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Arming America: The Origins of a National Gun Culture
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Arming America: The Origins of a National Gun Culture

2.75 of 5 stars 2.75  ·  rating details  ·  53 ratings  ·  11 reviews
Our Review

In the current debate over the role of guns in American life, there is one historical notion in particular that invigorates those who believe that an America stocked to the rafters with privately held firearms is the best and truest America.

I refer to the truism that our national identity has always been inextricably tied to our unparalleled intimacy with guns,

Hardcover, 624 pages
Published September 5th 2000 by Knopf (first published January 28th 2000)
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If ever there were a case for book burning.

A friend handed me this book, thinking it would end one of our interminable arguments. The story broke a few days later. The "research" was entirely fabricated. Bellesiles drummed out of his university after being exposed.

It is a fraud from the first word. Even those sympathetic with the motive should be outraged at being so manipulated.
It is most unfortunate that Bellesiles compromised his scholarly integrity by fudging one stream of data (weapons passed along through probate in the eighteenth century). This opened the door to scrutiny of his research data by other scholars and ultimately the loss of his professorship and standing as a historian. That is as it should be.

But overall, this book contains an extraordinary bit of research and writing on the history of this country's obsession with guns. While the data on probate re
Danica Midlil
Anyone interested in reading this book should first read this article:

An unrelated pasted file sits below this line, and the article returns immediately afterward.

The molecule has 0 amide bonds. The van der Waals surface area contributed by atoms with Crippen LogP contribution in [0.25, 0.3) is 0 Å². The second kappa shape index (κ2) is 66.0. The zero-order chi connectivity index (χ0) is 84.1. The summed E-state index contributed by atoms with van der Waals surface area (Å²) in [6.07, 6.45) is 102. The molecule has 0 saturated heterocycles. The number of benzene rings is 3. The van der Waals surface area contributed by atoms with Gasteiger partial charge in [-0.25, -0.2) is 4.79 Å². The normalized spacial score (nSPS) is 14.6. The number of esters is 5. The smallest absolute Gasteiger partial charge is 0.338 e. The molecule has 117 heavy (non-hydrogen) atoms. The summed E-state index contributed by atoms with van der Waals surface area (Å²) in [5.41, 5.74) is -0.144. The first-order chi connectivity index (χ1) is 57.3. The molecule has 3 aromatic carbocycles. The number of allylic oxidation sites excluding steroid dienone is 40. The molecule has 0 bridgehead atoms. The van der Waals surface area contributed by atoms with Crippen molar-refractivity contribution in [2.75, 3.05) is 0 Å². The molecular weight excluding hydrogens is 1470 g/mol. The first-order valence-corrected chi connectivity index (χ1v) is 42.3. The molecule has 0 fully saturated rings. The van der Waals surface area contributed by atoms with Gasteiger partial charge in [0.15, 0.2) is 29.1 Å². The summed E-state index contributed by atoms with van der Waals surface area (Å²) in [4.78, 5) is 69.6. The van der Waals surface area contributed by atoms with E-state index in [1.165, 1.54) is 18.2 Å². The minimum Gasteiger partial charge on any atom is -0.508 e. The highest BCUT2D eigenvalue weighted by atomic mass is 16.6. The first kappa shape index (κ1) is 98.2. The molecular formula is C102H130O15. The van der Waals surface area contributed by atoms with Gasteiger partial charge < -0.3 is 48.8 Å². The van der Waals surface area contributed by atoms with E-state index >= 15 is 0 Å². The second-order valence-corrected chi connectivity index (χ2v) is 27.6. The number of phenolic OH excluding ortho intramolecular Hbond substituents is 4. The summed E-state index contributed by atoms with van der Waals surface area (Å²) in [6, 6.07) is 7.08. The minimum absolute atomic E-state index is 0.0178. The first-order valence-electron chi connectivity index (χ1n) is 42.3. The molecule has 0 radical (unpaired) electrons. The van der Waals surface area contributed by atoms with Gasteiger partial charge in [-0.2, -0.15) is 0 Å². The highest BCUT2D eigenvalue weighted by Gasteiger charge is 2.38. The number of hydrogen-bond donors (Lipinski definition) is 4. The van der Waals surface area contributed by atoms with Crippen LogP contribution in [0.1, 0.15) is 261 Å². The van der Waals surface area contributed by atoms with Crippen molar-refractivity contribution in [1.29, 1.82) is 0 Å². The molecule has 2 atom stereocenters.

The author lied all the way through the book and when the truth came out, the Bancroft Award was rescinded and he had to leave his job at Emory in shame.

This situtation really made me think about how I choose books to read. I have never before researched the validity of a book before reading it more than reading friend's reviews on Good Reads or something similar. As a consumer of information,
Robert Hund
I could not get started with this book. Random reading failed to uncover anything interesting. However, I deduced the author, his employer (Emory University, Atlanta) and publisher are what my late friend, Jack Bruny, would sarcastically describe as part of a "pinko, red conspiracy" to discredit the National Rifel Association.

I don't take sides on this topic. I also don't want to wast my time reading political propaganda. I did spend several pleasant minutes remembering Jack, his dedication to
Oct 12, 2013 Jim marked it as do-not-read
Do not read. Apparently, Michael Bellesiles lost his Bancroft Prize (and his position at Emory Univ.) for academic dishonesty when it was proven that he invented the "research data".
Jul 29, 2012 Kerri added it
I can't give this a rating, due to the controversy surrounding its veracity. I can say that it asked interesting and important questions, and its a shame the answers were thrown into disrepute. I hope that someone, some day, applies more stringent methods to asking these same important questions. Columbine. Aurora. Multiple other such events. Something's very wrong, and its not merely this author's methods.
So it's a fraud eh? Is that why it's on the Banned Book list?

This is a big book. I read like 100 pages because it is not a topic that interests me and this book did not make me interested in it.
♡ Kristina
Aug 27, 2013 ♡ Kristina marked it as to-read
Banned Books 2004
Reasons: inaccurate, political viewpoint

Banned Books 2003
Reason: inaccuracy
Mason Sykes
It disproves the NRA gun-filled-violent-west-we've-always-been-barbarians version of history to an astonishing degree. I like it!
Feb 21, 2010 Alex added it
Arming America : The Origins of a National Gun Culture by Michael Bellesiles (2000)
Edward Sullivan
The myth of America's gun culture exposed in this exceptionally scholarly work.
Brian Nicholson
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